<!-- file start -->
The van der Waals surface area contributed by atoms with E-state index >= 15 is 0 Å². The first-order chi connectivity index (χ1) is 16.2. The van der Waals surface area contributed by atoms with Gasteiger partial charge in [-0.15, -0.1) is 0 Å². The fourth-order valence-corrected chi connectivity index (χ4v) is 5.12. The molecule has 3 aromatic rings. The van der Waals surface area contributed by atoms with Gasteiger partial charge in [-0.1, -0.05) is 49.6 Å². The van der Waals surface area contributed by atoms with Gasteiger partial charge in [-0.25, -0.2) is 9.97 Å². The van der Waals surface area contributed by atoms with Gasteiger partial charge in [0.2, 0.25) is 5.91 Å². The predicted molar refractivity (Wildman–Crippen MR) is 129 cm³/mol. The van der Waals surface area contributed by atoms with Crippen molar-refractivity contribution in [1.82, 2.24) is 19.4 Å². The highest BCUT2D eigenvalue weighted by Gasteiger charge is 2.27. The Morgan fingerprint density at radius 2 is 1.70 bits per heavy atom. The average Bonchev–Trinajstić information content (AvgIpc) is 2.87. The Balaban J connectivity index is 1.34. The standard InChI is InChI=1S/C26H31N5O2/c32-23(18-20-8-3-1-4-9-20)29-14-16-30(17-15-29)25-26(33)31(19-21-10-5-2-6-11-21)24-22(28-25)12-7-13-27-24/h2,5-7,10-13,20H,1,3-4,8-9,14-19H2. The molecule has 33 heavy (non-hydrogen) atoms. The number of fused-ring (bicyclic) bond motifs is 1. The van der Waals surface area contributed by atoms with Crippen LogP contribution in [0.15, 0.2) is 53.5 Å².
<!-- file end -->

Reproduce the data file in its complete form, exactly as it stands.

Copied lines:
The van der Waals surface area contributed by atoms with E-state index >= 15 is 0 Å². The first-order chi connectivity index (χ1) is 16.2. The van der Waals surface area contributed by atoms with Gasteiger partial charge in [-0.15, -0.1) is 0 Å². The fourth-order valence-corrected chi connectivity index (χ4v) is 5.12. The molecule has 3 aromatic rings. The van der Waals surface area contributed by atoms with Gasteiger partial charge in [-0.1, -0.05) is 49.6 Å². The van der Waals surface area contributed by atoms with Gasteiger partial charge in [-0.25, -0.2) is 9.97 Å². The van der Waals surface area contributed by atoms with Gasteiger partial charge in [0.2, 0.25) is 5.91 Å². The predicted molar refractivity (Wildman–Crippen MR) is 129 cm³/mol. The van der Waals surface area contributed by atoms with Crippen molar-refractivity contribution in [1.82, 2.24) is 19.4 Å². The highest BCUT2D eigenvalue weighted by Gasteiger charge is 2.27. The Morgan fingerprint density at radius 2 is 1.70 bits per heavy atom. The average Bonchev–Trinajstić information content (AvgIpc) is 2.87. The Balaban J connectivity index is 1.34. The standard InChI is InChI=1S/C26H31N5O2/c32-23(18-20-8-3-1-4-9-20)29-14-16-30(17-15-29)25-26(33)31(19-21-10-5-2-6-11-21)24-22(28-25)12-7-13-27-24/h2,5-7,10-13,20H,1,3-4,8-9,14-19H2. The molecule has 33 heavy (non-hydrogen) atoms. The number of fused-ring (bicyclic) bond motifs is 1. The van der Waals surface area contributed by atoms with Crippen LogP contribution in [0.15, 0.2) is 53.5 Å².